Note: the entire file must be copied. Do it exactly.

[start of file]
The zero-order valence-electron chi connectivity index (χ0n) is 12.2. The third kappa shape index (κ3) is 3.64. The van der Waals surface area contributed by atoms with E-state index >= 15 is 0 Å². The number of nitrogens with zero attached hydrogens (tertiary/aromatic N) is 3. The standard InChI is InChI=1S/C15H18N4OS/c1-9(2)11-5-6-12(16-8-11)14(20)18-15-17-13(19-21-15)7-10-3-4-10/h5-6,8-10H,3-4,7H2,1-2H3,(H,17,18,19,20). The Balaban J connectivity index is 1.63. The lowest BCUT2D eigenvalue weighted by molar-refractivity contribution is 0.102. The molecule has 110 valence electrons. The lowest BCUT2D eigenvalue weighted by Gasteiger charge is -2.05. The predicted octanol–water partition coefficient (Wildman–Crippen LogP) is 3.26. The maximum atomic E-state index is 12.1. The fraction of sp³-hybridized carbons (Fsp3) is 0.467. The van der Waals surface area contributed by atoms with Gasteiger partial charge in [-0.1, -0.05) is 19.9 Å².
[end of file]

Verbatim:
The zero-order valence-electron chi connectivity index (χ0n) is 12.2. The third kappa shape index (κ3) is 3.64. The van der Waals surface area contributed by atoms with E-state index >= 15 is 0 Å². The number of nitrogens with zero attached hydrogens (tertiary/aromatic N) is 3. The standard InChI is InChI=1S/C15H18N4OS/c1-9(2)11-5-6-12(16-8-11)14(20)18-15-17-13(19-21-15)7-10-3-4-10/h5-6,8-10H,3-4,7H2,1-2H3,(H,17,18,19,20). The Balaban J connectivity index is 1.63. The lowest BCUT2D eigenvalue weighted by molar-refractivity contribution is 0.102. The molecule has 110 valence electrons. The lowest BCUT2D eigenvalue weighted by Gasteiger charge is -2.05. The predicted octanol–water partition coefficient (Wildman–Crippen LogP) is 3.26. The maximum atomic E-state index is 12.1. The fraction of sp³-hybridized carbons (Fsp3) is 0.467. The van der Waals surface area contributed by atoms with Gasteiger partial charge in [-0.1, -0.05) is 19.9 Å².